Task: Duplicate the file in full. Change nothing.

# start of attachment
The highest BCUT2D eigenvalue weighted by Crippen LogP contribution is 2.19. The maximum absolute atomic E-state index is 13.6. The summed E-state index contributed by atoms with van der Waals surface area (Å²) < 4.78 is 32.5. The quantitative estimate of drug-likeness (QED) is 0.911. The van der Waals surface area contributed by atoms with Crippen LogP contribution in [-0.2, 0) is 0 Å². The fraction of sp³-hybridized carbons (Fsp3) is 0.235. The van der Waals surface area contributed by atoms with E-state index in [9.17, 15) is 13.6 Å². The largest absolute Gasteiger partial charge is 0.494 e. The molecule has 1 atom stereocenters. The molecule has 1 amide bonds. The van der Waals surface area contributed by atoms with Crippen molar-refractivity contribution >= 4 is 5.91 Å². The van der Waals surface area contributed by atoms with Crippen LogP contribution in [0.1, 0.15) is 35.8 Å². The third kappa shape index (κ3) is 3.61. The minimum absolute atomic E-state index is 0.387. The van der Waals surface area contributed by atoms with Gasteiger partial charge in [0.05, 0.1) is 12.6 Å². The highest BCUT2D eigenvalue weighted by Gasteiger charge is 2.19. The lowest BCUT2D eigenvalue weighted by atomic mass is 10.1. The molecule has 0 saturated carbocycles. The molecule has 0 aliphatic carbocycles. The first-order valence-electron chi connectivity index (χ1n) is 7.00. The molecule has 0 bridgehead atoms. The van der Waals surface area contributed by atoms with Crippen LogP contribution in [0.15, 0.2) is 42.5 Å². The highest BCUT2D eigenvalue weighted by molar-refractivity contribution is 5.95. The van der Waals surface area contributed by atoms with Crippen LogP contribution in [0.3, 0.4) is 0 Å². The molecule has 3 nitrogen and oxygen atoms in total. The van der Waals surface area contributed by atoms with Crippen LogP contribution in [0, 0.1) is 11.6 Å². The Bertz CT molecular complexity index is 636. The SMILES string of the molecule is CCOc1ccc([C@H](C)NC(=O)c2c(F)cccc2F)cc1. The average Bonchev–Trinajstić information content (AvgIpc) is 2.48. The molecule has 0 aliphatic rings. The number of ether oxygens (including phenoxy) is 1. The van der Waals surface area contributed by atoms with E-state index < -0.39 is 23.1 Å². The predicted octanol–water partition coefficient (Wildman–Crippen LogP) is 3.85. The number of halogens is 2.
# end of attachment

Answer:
The highest BCUT2D eigenvalue weighted by Crippen LogP contribution is 2.19. The maximum absolute atomic E-state index is 13.6. The summed E-state index contributed by atoms with van der Waals surface area (Å²) < 4.78 is 32.5. The quantitative estimate of drug-likeness (QED) is 0.911. The van der Waals surface area contributed by atoms with Crippen LogP contribution in [-0.2, 0) is 0 Å². The fraction of sp³-hybridized carbons (Fsp3) is 0.235. The van der Waals surface area contributed by atoms with E-state index in [9.17, 15) is 13.6 Å². The largest absolute Gasteiger partial charge is 0.494 e. The molecule has 1 atom stereocenters. The molecule has 1 amide bonds. The van der Waals surface area contributed by atoms with Crippen molar-refractivity contribution >= 4 is 5.91 Å². The van der Waals surface area contributed by atoms with Crippen LogP contribution in [0.1, 0.15) is 35.8 Å². The third kappa shape index (κ3) is 3.61. The minimum absolute atomic E-state index is 0.387. The van der Waals surface area contributed by atoms with Gasteiger partial charge in [0.05, 0.1) is 12.6 Å². The highest BCUT2D eigenvalue weighted by Gasteiger charge is 2.19. The lowest BCUT2D eigenvalue weighted by atomic mass is 10.1. The molecule has 0 saturated carbocycles. The molecule has 0 aliphatic carbocycles. The first-order valence-electron chi connectivity index (χ1n) is 7.00. The molecule has 0 bridgehead atoms. The van der Waals surface area contributed by atoms with Crippen LogP contribution in [0.15, 0.2) is 42.5 Å². The highest BCUT2D eigenvalue weighted by molar-refractivity contribution is 5.95. The van der Waals surface area contributed by atoms with Crippen LogP contribution in [0.3, 0.4) is 0 Å². The molecule has 3 nitrogen and oxygen atoms in total. The van der Waals surface area contributed by atoms with Crippen LogP contribution in [0, 0.1) is 11.6 Å². The Bertz CT molecular complexity index is 636. The SMILES string of the molecule is CCOc1ccc([C@H](C)NC(=O)c2c(F)cccc2F)cc1. The average Bonchev–Trinajstić information content (AvgIpc) is 2.48. The molecule has 0 aliphatic rings. The number of ether oxygens (including phenoxy) is 1. The van der Waals surface area contributed by atoms with E-state index < -0.39 is 23.1 Å². The predicted octanol–water partition coefficient (Wildman–Crippen LogP) is 3.85. The number of halogens is 2.